Additionally, Grünenthal’s stress test data only showed the stability of Forms A and B under different pressure conditions, which was never taught in the original specification.
Therefore, the post-filing data could not be accepted and used to prove the claimed effect (even if it may have been “surprising” enough to demonstrate inventiveness).
Finally, the Court indicated it could not verify whether the stress test sample was the same as Form A in the patent application. The Court concluded Grünenthal could not prove the stability of Form A.
Accordingly, the Court judged that the technical problem actually solved was providing a polymorph of tapentastat hydrochloride in a different crystalline form to meet the needs of drug production and use, and thus could be done through routine experimentation.
The Court further emphasized that where there are multiple crystalline forms for the same compound, a newly developed crystalline form is not, by default, inventive. This is because one skilled in the art generally has motivation to improve the existing crystalline form, and in this case, the solution itself was based on known methods and was not itself technically challenging. In this case, only if the new crystalline form achieves unexpected technical effects relative to the existing technology, can it be considered inventive. Claim 1 is not inventive because there is no evidence that Form A has achieved any unexpected technical effects relative to the prior art.
Claims 3-15: Method of Making Crystal Form A
Claims 3-15 relate to the method of making crystal form A. Because the closest prior art is a different polymorph, the crystallization methods involve different starting materials and different solvents. However, the Court was of view that there was no obvious difference in the technical effects because the choice of starting materials had little effect on the crystal form obtained by crystallization. For example, the hydrochloride solution obtained after dissolution of the starting materials was the same and resulted in no obvious difference in the technical effects (providing crystal form A). Accordingly, the claimed method was obvious in view of the prior art, which taught that organic drugs exist in polymorphic forms which can transition from one form to another via recrystallization in commonly known solvents, such as acetone.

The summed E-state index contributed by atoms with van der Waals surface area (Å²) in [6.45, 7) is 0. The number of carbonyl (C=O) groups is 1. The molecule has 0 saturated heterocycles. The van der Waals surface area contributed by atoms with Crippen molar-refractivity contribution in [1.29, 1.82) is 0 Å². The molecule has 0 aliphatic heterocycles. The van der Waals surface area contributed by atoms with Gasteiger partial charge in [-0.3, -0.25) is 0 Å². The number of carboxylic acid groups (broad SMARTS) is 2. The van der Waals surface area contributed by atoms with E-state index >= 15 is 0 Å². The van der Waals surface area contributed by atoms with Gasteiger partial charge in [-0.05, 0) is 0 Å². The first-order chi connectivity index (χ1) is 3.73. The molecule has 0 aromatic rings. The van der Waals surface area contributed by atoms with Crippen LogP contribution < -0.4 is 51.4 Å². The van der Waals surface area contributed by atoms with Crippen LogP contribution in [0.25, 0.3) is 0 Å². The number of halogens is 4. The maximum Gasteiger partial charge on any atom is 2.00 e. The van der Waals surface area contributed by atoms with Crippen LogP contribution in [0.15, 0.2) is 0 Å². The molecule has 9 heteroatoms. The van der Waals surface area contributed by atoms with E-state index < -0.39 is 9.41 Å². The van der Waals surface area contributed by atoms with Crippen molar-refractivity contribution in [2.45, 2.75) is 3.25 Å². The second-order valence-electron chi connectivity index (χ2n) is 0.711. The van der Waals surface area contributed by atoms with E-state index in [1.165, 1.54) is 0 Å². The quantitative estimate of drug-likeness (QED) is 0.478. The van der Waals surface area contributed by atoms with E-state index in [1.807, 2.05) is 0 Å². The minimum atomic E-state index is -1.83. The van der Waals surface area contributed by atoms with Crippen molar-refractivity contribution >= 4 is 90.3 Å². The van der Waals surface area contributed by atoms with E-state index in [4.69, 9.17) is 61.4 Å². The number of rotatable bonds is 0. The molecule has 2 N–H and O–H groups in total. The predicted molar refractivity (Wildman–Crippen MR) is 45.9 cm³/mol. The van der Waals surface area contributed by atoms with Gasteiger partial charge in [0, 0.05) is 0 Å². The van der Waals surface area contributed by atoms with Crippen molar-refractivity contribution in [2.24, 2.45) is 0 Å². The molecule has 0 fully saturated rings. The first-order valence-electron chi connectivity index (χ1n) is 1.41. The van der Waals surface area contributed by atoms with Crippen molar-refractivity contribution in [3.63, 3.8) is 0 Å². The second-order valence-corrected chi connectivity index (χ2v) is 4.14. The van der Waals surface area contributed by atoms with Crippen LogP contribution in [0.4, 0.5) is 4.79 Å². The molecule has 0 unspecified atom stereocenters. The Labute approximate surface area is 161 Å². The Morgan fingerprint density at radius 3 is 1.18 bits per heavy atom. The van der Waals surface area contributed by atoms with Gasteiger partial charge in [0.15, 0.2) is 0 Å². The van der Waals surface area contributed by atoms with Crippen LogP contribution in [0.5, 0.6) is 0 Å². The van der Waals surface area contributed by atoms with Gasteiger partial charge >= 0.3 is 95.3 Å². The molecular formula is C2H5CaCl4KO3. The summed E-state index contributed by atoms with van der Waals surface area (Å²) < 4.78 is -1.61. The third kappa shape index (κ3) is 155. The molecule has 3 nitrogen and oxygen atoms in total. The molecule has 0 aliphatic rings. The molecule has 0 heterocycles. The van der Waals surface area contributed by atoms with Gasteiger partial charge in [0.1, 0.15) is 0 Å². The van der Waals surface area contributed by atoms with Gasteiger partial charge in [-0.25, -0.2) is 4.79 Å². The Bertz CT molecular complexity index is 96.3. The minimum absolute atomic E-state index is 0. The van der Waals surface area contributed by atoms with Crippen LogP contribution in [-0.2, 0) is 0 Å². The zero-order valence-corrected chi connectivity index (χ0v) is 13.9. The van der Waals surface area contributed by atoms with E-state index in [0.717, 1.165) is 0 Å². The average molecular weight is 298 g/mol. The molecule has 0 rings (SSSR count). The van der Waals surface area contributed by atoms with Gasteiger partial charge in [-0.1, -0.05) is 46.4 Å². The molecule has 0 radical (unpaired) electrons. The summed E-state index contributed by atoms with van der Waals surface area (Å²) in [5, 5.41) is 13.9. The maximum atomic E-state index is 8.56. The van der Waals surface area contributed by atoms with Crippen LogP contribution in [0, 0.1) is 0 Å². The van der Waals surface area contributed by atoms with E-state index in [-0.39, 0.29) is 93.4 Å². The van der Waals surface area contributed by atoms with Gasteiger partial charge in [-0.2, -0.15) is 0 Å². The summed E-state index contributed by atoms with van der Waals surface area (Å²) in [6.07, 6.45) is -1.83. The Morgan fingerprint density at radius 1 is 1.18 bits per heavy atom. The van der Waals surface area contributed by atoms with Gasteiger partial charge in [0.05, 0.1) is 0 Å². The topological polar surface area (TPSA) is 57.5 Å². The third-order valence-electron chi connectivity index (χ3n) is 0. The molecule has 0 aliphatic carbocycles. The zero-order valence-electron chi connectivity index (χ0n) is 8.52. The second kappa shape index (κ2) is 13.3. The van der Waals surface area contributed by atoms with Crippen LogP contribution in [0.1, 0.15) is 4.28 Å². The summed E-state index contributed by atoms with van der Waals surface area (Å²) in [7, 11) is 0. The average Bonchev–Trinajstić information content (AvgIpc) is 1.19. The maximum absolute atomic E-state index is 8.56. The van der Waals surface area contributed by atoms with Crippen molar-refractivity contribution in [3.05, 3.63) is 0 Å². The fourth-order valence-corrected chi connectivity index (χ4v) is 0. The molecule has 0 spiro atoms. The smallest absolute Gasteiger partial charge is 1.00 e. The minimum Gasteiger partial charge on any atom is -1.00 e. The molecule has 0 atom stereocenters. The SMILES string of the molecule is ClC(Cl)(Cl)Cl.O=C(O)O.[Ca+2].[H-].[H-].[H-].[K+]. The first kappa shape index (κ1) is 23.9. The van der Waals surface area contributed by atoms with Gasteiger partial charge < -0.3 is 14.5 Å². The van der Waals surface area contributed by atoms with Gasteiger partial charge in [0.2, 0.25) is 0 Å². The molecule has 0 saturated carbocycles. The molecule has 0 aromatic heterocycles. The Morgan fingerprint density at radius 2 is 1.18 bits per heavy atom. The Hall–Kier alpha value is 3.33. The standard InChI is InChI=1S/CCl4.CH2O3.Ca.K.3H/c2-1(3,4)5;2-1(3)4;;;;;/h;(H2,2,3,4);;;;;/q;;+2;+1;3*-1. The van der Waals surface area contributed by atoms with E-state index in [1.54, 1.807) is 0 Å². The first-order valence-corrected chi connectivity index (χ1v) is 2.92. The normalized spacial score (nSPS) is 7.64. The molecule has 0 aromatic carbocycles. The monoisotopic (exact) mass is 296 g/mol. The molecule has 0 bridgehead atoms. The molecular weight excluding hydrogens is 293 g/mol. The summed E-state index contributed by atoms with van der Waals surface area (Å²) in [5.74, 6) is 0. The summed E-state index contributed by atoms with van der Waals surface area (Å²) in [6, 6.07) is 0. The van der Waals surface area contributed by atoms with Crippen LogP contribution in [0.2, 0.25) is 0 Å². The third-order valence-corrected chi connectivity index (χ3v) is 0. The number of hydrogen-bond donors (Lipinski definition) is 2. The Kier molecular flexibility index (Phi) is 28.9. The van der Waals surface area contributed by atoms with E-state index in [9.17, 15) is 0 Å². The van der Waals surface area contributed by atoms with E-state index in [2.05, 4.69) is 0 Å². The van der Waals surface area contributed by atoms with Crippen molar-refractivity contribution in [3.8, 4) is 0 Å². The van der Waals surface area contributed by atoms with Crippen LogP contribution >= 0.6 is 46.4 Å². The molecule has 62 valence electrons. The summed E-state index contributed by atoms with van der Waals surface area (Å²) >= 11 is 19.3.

The Court concluded that claim 3 did not have outstanding substantive features and significant progress in view of the prior art, and thus did not possess inventiveness as spelled out in Article 22, paragraph 3 of the Patent Law.
Claims 4-15, which further describe crystallization temperature, seed crystal and specific crystallization operations, were considered standard and not inventive.
The Beijing IP Court affirmed the Patent Reexamination Board’s invalidation of the patent.
Grünenthal appealed to the Supreme People’s Court.
The Supreme People’s Court Decision – Sep 29, 2019
The Supreme People’s Court affirmed all facts found in the first trial and only focuses on two issues: whether claim 1 and claim 3 were inventive.
The key question to ask is “what is the technical problem that was solved?” To answer this question, one must evaluate the technical effect that the distinguishing features can actually achieve in the patent.